Federated Chain

Blockchain Patterns, Mechanisms, Models, Metrics > Security and Privacy Patterns > Federated Chain


Federated Chain (Erl, Naserpour)

How can different organizations that do not trust each other participate in the same blockchain network without sharing security domains?


For multiple organizations to participate in a permissioned community blockchain network, they may be required to share their security boundaries and confidential login credentials with non-trusted parties.


A third-party authentication service or a designated, trusted organization is used to authenticate partners without requiring them to otherwise share their security domain or expose their login credentials.


The identity federator mechanism is utilized by a neutral third-party service provider or by a trusted blockchain participant (such as a government agency) to assume the responsibility of authenticating all participating partners without requiring them to share security domains.


Identity Federator, Identity Verifier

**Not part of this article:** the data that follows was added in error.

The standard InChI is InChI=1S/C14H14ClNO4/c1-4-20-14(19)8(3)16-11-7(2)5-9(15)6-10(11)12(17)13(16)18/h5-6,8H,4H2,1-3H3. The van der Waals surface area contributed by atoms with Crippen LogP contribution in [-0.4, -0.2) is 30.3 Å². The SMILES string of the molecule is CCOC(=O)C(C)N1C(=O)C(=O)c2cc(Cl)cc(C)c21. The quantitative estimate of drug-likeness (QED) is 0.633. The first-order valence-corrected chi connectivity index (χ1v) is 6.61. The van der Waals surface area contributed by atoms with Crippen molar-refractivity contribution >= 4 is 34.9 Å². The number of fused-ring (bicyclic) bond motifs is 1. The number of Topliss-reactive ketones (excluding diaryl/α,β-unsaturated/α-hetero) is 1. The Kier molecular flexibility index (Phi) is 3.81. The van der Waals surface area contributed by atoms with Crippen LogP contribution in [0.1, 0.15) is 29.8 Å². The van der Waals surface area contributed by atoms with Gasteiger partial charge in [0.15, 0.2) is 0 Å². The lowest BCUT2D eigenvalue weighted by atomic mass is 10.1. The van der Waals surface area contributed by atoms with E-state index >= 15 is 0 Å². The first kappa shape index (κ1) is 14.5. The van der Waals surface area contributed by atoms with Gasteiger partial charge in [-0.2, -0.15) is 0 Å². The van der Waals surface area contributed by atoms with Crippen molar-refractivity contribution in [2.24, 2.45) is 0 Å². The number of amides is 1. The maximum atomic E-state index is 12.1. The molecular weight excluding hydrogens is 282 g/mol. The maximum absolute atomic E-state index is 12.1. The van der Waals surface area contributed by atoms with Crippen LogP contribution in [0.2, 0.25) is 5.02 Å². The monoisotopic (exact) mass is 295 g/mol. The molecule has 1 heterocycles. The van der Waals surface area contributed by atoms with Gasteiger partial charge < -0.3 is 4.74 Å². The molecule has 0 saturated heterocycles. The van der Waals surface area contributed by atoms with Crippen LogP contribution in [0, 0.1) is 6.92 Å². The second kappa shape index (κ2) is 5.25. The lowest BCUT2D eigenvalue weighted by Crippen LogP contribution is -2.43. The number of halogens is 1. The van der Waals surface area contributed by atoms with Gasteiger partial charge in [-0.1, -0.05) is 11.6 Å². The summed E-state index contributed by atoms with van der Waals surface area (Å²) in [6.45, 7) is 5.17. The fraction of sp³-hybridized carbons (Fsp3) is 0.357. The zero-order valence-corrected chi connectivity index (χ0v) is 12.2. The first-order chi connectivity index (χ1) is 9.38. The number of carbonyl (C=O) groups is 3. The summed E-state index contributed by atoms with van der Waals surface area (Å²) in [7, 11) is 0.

User A from Partner A logs into its network via the local IAM (1). User A attempts to access Permissioned Blockchain Network A (2). The blockchain application forwards User A’s request to a third party identity federation service (3). The identity federator mechanism asks Node A to provide its user and workstation certificates (4). Node A provides the requested certificates (5). The identity federator successfully authenticates Node A and issues an identity token to Node A (6). Node A successfully accesses Permissioned Blockchain Network A using the identity token and User A is able to act as a blockchain application participant (7).

Module 12: Fundamental Service API Design & Management

This pattern is covered in Blockchain Module 2: Blockchain Technology & Architecture.

For more information regarding the Blockchain Architect curriculum, visit www.arcitura.com/blockchain.